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Resident parents... How to cope when your child moves out?

(19 Posts)
NatashaBee Sun 03-Mar-13 04:54:42

Message withdrawn at poster's request.

Homebird8 Sun 03-Mar-13 05:35:51

No advice for you Natasha, but you do sound lovely. I'm sure you will make this positive for everyone. sad though for you and your DH.

NotaDisneyMum Sun 03-Mar-13 09:06:00

I think it's really important that both parents make it clear to your DSD that this is a one-time deal; there isn't a revolving door that will allow her to change her address on a whim, depending on which parent she thinks she can manipulate and get her own way with. Your DP might need support to stick to that in the future so it's worth talking to him now about how tough he wants you to be with him if that situation arises.

I'm sure it will be tempting for him to become a DisneyDad - and again, it's worth talking through with him whether he wants you to intervene if that happens, and also to consider how you will feel if he does grow mickey-mouse ears every time DSD has contact wink

sausagesandwich34 Sun 03-Mar-13 09:15:25

I'm not sure about this 1time deal thing

I would want her to know that the door is always open and she is welcome any time -do you really want to close the door on a 12 year old?

My dds have no formal contact set up with their dad, they see him when suits but they tend to spend the majority of the time with me

NotaDisneyMum Sun 03-Mar-13 09:22:30

sausage Welcome as a member of the family, yes - but being permitted to change primary place of residence on a regular basis, I don't think is healthy for a DC.

A 12 yr old can be made aware of the practical implications of the decision - the fact that it changes household finances, that Drs, schools etc are told, and that it can affect future entitlement to grants and bursaries. If a DC is protected from the implications and consequences of their decision to move home then they're not being taught responsibility - they are being taught how to get their own way.

sausagesandwich34 Sun 03-Mar-13 09:44:35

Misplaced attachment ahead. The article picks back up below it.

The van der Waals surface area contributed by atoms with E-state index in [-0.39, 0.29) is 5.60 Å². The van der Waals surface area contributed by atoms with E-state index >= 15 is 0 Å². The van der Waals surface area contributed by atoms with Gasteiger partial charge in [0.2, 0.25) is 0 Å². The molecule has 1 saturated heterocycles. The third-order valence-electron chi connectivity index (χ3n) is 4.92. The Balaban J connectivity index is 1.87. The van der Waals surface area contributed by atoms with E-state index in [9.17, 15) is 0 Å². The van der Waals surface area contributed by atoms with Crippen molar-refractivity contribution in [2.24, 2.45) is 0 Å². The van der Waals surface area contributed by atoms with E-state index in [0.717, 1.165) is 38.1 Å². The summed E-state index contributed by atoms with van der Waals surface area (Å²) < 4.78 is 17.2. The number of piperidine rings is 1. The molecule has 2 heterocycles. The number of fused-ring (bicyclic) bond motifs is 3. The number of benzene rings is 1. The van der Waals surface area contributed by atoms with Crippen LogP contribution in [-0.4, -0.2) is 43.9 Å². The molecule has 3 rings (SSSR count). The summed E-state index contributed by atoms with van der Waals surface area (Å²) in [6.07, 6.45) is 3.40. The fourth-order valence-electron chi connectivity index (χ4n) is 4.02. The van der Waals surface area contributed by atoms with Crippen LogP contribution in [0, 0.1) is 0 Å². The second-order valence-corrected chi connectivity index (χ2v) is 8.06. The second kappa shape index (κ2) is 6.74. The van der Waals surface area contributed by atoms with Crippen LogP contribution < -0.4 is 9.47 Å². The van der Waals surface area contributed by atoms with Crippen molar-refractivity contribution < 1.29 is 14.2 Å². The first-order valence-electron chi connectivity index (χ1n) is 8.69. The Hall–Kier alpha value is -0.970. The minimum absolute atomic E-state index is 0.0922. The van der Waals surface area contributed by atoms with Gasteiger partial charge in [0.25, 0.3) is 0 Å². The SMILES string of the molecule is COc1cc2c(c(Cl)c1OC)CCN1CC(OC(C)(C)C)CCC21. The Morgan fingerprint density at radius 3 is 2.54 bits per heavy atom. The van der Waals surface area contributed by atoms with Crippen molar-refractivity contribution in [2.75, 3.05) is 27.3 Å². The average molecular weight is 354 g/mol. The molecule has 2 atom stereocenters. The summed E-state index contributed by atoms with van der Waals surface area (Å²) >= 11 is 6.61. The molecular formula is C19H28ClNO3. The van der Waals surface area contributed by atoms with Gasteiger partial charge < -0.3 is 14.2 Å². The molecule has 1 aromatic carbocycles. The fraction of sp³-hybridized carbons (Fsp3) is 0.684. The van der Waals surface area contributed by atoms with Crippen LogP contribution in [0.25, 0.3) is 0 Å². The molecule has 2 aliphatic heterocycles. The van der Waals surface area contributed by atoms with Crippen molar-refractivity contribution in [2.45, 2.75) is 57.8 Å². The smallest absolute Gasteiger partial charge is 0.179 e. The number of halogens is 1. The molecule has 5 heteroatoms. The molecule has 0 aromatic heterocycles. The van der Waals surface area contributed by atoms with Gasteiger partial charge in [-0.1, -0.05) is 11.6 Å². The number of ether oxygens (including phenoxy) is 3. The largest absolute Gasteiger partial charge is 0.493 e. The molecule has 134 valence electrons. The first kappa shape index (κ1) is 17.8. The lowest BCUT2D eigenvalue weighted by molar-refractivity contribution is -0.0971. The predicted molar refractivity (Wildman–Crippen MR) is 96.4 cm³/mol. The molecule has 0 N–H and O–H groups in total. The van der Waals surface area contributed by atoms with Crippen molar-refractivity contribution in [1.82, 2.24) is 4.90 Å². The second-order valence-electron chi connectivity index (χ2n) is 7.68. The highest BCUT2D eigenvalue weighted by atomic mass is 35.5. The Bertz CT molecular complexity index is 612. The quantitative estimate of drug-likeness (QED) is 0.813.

Should a 12 year old have all that heaped on their shoulders?

At 12 they are still children and don't have the emotional maturity to deal with the financial implications of changing address

Numberlock Sun 03-Mar-13 09:48:57

I'm not sure i agree with the part about 'no question of allowing her or not'. I think she should be encouraged to spend equal time with both parents for as long as possible, assuming there aren't massive problems in one household.

What reasons has she given?

StrugglingBadly Sun 03-Mar-13 09:50:50

I think NADM makes a valid point. My ex's sister was RP and rec'd maintenance, tax credits etc. When her DD decided to live with her dad, the turn around in her finances meant she eventually lost her home. She could no longer afforded her mortgage as she lost a huge slice of her income and had to pay maintenance. Even if her DD wanted to move back, she lost that option. I might be more responsibility than seems reasonable for a child that age but you can't keep them in the dark about huge consequences that stem from their choice, especially if the consequence affects them too.

NotaDisneyMum Sun 03-Mar-13 10:05:09

sausage Actually, I agree with you - 12 is too young to burden a DC with that, but If a DC is given the responsibility of 'choosing' where they live, then they have to be given the information to ensure that it is 'informed' - not based on their own preconceptions, wants and desires.

A DC of 12 should be permitted to express a preference, be involved in discussions but ultimately understand that it is their parents decision where they live.

DontmindifIdo Sun 03-Mar-13 10:09:58

I agree that at 12, if she's being treated as mature enough to pick her own home, she's mature enough to understand the consequences of that. Say that you are prepared to let her go live there, but stress that it will cause a lot of paperwork and hassle, so she should think carefully, it's not practical to say, move every 12 months whenever she feels like it.

Has she said why she wants to move now? Are you sure it's coming from her not pressure from her mum/that her mum hasn't promised her unreasonable things to get her to move?